The Institute (novel)

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The Institute
The Institute (King novel).png
First edition U.S. cover
AuthorStephen King
Audio read bySantino Fontana[1]
CountryUnited States
LanguageEnglish
GenreHorror thriller, science fiction
PublishedSeptember 10, 2019
PublisherScribner
Media typePrint (Hardcover)
Pages576
ISBN978-1-982110-56-7

The Institute is a science fiction-horror thriller novel by American author Stephen King, published on September 10, 2019, by Scribner.[2]

Plot[edit]

Tim Jamieson leaves Florida and travels to the fictional small town of DuPray, South Carolina. A decorated former cop, Jamieson takes a job working for the local Sheriff.[3][4]

In suburban Minneapolis, intruders silently murder twelve-year-old Luke Ellis's parents and kidnap him. He wakes up in a room identical to his own at The Institute, a facility located deep in the woods of Maine.

At The Institute are other kidnapped kids with special talents—telekinesis and telepathy—who live in rooms of their own. Nick, George, Iris, and ten-year-old Avery Dixon are all in Front Half while others graduated to Back Half. Mrs. Sigsby, the institute's director, and her staff are dedicated to extracting the special talents from the children. As each new victim disappears to Back Half, Luke becomes more and more desperate to get out and get help.[5][6][3]

Reception[edit]

The review aggregator website Book Marks reported that 36% of critics gave the novel a "rave" review, 48% of the critics expressed "positive" impressions, and 16% gave mixed reviews, based on a sample of 25 reviews.[7]

Publishers Weekly gave the novel a rave review, writing, "King wows with the most gut-wrenching tale of kids triumphing over evil since It [...] Tapping into the minds of the young characters, King creates a sense of menace and intimacy that will have readers spellbound [...] Not a word is wasted in this meticulously crafted novel, which once again proves why King is the king of horror."[8]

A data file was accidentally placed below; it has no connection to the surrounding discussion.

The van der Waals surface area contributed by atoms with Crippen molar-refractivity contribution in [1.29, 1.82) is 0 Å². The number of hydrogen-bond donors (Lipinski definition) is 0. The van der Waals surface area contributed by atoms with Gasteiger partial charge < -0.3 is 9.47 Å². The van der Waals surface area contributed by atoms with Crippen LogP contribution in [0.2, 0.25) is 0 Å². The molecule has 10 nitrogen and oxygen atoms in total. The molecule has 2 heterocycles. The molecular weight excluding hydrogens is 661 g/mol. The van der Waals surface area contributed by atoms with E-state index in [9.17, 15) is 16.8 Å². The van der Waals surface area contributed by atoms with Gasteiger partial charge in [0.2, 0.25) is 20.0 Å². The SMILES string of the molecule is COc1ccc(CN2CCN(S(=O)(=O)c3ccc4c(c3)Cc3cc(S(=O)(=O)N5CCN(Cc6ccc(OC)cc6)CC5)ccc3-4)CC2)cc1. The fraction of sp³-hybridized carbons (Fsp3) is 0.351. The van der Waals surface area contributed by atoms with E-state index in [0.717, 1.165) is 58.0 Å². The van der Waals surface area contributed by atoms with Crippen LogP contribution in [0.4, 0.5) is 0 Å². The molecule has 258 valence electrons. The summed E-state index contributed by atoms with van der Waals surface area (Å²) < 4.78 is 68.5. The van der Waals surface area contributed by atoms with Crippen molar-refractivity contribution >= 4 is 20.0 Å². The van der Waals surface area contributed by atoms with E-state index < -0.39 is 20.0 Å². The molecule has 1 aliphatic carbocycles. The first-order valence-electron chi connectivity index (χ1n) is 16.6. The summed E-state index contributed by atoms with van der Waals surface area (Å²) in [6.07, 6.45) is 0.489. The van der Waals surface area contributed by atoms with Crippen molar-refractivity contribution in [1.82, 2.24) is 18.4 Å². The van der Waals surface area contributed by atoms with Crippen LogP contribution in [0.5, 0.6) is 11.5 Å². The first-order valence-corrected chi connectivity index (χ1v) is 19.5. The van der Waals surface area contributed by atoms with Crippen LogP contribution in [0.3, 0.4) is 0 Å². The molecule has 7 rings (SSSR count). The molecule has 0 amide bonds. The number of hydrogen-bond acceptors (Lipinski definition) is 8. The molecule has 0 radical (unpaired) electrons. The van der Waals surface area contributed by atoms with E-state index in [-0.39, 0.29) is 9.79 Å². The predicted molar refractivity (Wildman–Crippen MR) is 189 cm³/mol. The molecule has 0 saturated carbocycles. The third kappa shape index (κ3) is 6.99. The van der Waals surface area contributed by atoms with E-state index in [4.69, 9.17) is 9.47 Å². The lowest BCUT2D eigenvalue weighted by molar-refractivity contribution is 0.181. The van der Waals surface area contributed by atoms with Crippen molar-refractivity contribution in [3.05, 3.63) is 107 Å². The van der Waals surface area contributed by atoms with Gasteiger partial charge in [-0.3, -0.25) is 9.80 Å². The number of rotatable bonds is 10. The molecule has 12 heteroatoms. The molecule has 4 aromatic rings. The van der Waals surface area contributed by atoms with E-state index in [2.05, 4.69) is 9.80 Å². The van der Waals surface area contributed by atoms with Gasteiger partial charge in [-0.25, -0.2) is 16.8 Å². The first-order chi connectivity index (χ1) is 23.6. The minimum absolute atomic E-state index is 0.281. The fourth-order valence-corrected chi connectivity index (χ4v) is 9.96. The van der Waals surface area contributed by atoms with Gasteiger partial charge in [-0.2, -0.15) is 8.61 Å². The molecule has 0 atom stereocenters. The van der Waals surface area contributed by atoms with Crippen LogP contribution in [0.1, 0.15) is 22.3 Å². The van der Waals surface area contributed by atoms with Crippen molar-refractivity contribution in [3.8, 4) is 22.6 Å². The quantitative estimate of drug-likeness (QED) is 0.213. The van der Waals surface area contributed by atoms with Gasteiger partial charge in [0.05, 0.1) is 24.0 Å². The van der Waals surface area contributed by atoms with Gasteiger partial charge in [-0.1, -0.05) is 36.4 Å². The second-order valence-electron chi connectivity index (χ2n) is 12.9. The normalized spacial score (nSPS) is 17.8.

Kirkus Reviews said, "King fans won't be disappointed, though most will likely prefer the scarier likes of The Shining and It."[6]

Booklist's Carl Hays praised the novel, saying, "King devotees will, of course, devour this latest suspenseful page-turner, but any reader looking for a smart thriller about an unusual black ops organization will find this compelling and rewarding. With his usual blend of plot twists and vividly drawn characters, King remains at the top of his game."[9]

Writing for The Sunday Times, John Dugdale called it "a captivating, hybrid novel" but questioned its meaning, saying, "What it all adds up to, though, is unclear."[3]

Television adaptation[edit]

On the novel's publication date, it was announced that the television rights were secured by David E. Kelley and Jack Bender (producers of Mr. Mercedes) for a limited series.[10]

References[edit]

External links[edit]